Why aquaponics may be the future of urban farming, and one solution to our local food problem. The majority of Americans live in urban environs....
Why aquaponics may be the future of urban farming, and one solution to our local food problem.The majority of Americans live in urban environs. In fact, only 20 percent of Americans reside in rural areas. Our food system, unfortunately, has not urbanized alongside the U.S. population. Instead, food travels an average of 1,200 to 2,000 miles before it reaches our plates. One-fifth of all of the fossil fuels burned in the United States are consumed in food production and transportation. According to Food & Water Watch, 80 percent of that energy is spent on "processing, packaging, selling, and storing food after it leaves the farm." Some estimates "predict that 120 million tons of CO2 emissions are directly attributable to domestic food transport each year." The U.S. food system is so inefficient that it "uses 10 nonrenewable fossil fuel calories to produce only one food calorie."It doesn't take an economist to tell you that spending 10 calories of nonrenewable energy for one calorie of food is an inefficient model. To fix it, food needs to be produced closer to where a majority of people actually eat it, which means in cities. Eating fresh, local, and unprocessed food goes along way to increasing food's sustainability. Food & Water Watch suggests that fresh peas could be produced with 60 percent less energy while consuming 75 percent fewer fossil fuels than those same peas after packaging and processing.So, how do we go about growing all of this healthy food in cities? With greenhouse-grown fish and vegetables. At least, that is one of the solutions being floated by Cityscape Farms, a San Francisco company that hopes to create sustainable aquaponic food systems by combining hydroponics with aquaculture (the cultivated farming of fish). Such a system of urban greenhouses would serve as a collection of aquaponic food centers.Greek for "water labor," hydroponics is soil-less farming that allows you to grow plants in non-arable conditions. Plants need energy, water, nutrients, and physical support. A hydroponic setup allows you to emulate all of these conditions. Mike Yohay, CEO and founder of Cityscape believes "the only advantage soil has over a hydroponic system is that some soil comes with a nutrient source and is pre-existent in the environment."Hydroponics traditionally uses petroleum-based fertilizers in the water, which means that many hydroponic setups do not produce organic food. "To achieve greater sustainability, we are going to close the nutrient loop with an emulated ecosystem. Ours is a natural system-fish, water, fruit, and vegetables all living together in a sort of permaculture. In an aquaponic system, the effluent of the fish becomes the nutrient for the plant." Cityscape plans to raise and sell its tilapia fish as protein while growing its produce organically from this solution of water and fish waste.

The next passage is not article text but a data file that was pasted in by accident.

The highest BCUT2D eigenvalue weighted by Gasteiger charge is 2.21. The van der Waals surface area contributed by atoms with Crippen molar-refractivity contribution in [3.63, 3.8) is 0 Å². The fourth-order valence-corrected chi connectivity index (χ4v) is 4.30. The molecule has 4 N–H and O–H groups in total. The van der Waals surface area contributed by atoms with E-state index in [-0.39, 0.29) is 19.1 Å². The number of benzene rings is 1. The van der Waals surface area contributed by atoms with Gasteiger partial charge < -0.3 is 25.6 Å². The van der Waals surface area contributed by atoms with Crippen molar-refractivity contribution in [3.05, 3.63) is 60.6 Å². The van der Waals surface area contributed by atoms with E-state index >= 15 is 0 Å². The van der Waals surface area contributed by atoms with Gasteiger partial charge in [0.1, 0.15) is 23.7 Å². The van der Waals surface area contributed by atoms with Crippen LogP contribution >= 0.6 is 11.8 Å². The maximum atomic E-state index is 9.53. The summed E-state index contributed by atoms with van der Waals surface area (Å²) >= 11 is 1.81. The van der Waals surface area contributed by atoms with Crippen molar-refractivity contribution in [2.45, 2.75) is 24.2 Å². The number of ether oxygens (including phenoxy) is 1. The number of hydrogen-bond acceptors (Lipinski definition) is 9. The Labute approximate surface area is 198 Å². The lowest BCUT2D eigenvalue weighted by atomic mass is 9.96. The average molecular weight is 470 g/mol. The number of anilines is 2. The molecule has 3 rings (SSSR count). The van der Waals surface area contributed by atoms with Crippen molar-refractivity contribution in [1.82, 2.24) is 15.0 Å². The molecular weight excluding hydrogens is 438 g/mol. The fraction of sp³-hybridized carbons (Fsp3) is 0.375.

Cityscape hopes to launch its first farm in the first half of 2010. Their aquaponic greenhouses would be built in vacant lots and on rooftops. To start out, they are considering sites in San Francisco's sunnier southern and eastern zones to capture plentiful solar energy. To monetize, Cityscape will serve as a wholesaler to local distributors and restaurants as well as operate a weekly farmers market. Yohay says there is interest from Bay Area restaurants enthusiastic about hyper-local and organic produce like strawberries and tomatoes being produced even in the off-season. That's another advantage of hydroponic farming: the changing temperatures and seasons do not limit the indoor growing cycles.And, for Yohay, the longer growing season is just one of many advantages. Aquaponics could also provide a more efficient use of our water resources. According to UNESCO, 70 percent of our fresh water worldwide is currently being used in agriculture. Fresh water in normal agricultural usage quickly becomes contaminated with petro-industrial chemicals and fertilizers. Aquaponics, on the other hand, constantly recycles the same organically fertilized water. "The embedded water and the embedded energy will be less in our model than in traditional models. We plan to initially power these aquaponic greenhouses on the grid and then switch to solar and other sustainable energy sources."By eliminating the need for soil and using fish waste to feed the plants, aquaponic farming also eliminates the need for chemical fertilizers. Because the system takes nutrients from the fish instead of oil-based fertilizers, it relies on a mere fraction of the inputs and outputs compared to conventional field agriculture.So could this sort of farming actually work on a national level? Dr. Dickson Despommier, the Columbia professor and vertical farming guru, thinks so. He cites Cityscape's "light weight and highly productive" structure and the speed with which food production can begin as two key indicators of potential success. One reason for this quick growth cycle involves the relationship between a plant's environment and its energy resources. A plant traditionally expels a lot of energy sending down roots to look for water and nutrients. In an aquaponic setup,those needs are already met, which produces a shallower root systems and allows the plant to expend more energy on leafy, vertical, vegetative growth. Yohay predicts that "at Cityscape we will produce just over one hundred tons of food in twenty thousand square feet of space per year-the first year will be less as we wait for the fish to cycle up, but after that we'll operate at regular production levels."A national network of urban farms is also something that Yohay envisions. "If we are going to make substantive change in our industrial model we need to look at big solutions, that means looking at the parts of the country that need this the most. We've been invited by cities like New York, L.A., Chicago, and even as far as the Virgin Islands. Our [model] is a completely site independent methodology-we aren't reliant on soil testing and the perfect parcel of land; we don't even need land. The soil in cities is often times ill-suited for agriculture because of heavy metals; we mitigate these dangers by avoiding the use of soil all together. The fact is the world is running out of quality water and soil. Look at the food riots in Asia, Latin America, and Africa. These food shortages were partially the result of the diminishing quantity and quality of soil."As in any healthy natural system, diversity is key. Aquaponic and hydroponic farms are but one of many potential urban farming solutions. Yohay concurs, "if we deconstruct the industrial model of a centralized Big Ag monopoly then we need in its place a diversity of offerings. Cityscape is not the entire solution, but we are a part of that solution. I don't consider other urban farmers as competitors. We need each other if we are gong to be competitive on a national scale. We need the money and political will that comes from having a critical mass of people and organizations growing their food responsibly in cities. Our real competitors are the Big Ag companies hiding the externalities, both environmental and social, of growing their food in irresponsible ways that pollute and destroy our land while exploiting unfair labor practices."Oil-drenched food inefficiently transported and treated with chemicals. That doesn't sound too appetizing. Organic tomatoes and strawberries growing harmoniously with fish. That just might be deliciously scalable.Guest blogger Adam Starr is a freelance writer. He lives in San Francisco.